WISE SF Bay Area Chapter
The leading voice and resource for professional women in the business of sports.

An Athlete on the Business Side of Sports

Guest post by Allison Whitson, Partner Services Coordinator at Pac-12 Networks and former student athlete

I knew from a young age that sports would always be a part of my life.  Volleyball, basketball, soccer, swim team, attending countless Stanford games with my family; From playing sports to watching sports, I loved it all. Growing up as an athlete, I thrived on the challenge and working as hard as you can for your teammate next to you. As a fan, I loved the atmosphere and watching other athletes compete.

After a successful career as a student-athlete on the UC Davis Volleyball team, I signed a contract to play professionally in France. It was in France where I got a taste of sports sponsorships and the business of sports (nothing compared to the NBA or NFL, but we did have sponsors on our jerseys!).

When people asked me what I wanted to do after I was done playing volleyball, I always said I wanted to combine my passion for sports with my economics degree. I kept hearing over and over that the sports industry was “so hard to get into.” I considered pushing my career off another year to play one more season of professional volleyball. But the time came to hang up the volleyball shoes and enter the working world.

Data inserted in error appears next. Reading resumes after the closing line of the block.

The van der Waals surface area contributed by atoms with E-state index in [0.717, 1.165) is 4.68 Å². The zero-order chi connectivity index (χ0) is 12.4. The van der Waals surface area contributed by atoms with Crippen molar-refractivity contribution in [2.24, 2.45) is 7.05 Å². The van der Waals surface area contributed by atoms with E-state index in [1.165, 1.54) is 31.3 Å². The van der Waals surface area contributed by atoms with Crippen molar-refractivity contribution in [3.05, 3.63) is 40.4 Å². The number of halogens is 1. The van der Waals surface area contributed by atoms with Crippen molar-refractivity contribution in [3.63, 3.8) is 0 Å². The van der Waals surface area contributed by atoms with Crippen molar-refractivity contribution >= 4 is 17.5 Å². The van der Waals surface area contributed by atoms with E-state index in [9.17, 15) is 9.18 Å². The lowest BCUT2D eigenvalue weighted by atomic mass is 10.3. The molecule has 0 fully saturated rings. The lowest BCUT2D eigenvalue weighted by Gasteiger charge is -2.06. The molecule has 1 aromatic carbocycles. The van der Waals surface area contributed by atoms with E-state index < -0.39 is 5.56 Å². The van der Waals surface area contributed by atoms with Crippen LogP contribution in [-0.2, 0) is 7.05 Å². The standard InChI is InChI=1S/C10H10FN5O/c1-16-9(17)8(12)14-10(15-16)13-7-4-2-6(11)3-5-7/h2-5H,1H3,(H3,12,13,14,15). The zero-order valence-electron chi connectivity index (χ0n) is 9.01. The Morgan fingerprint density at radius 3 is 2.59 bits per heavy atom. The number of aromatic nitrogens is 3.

One of the things that doesn't go away when you hang up your jersey is your athlete mentality. So it was only a matter of time before I landed a job at a company that appreciated the competitive, hard working, driven, coachable, goal-oriented, team player who was eager to learn the industry and prove herself.

I knew the athlete side of sports inside and out.  What I needed to learn next was the business side of it. Plus, I wanted to live in San Francisco. So, I got a job doing sales at Yelp. Making a million cold calls everyday was not always was fun, but I was learning sales and made the most of the opportunity. I was pushing myself out of my comfort zone and thriving on the challenge.

After spending time at Yelp and a small marketing technology startup, my door to the sports industry finally opened, and I joined the Partner Services team at Pac-12 Networks. Finally, I was able to combine all my sales and marketing experience into helping manage sponsorships.

As I continue to pave my path, here are a few things I’ve learned over the years that I like to pass on to other young athletes and aspiring young professionals:

 

  1. Teamwork. Grit. Resilience. Goal-Oriented. Driven. Use that athlete mentality to your advantage. All the key traits  employers love are already ingrained into an athlete’s brain and lifestyle.
  2. Network network network. Start with your network of fellow athletes. They once sat in your shoes and are more than happy to return the favor. Talk to as many people as you can, get an idea of what people do, and what they like about their jobs. Aim for one coffee date per week. And for every informational interview you have, make it a goal to leave the interview with one or two more people to talk to.
  3. And lastly, as my middle school coach used to say before every game: work hard and have fun. Once you get your first job, even if you’re making 65 cold calls a day (and yes this was my first job), find the fun in going to work everyday.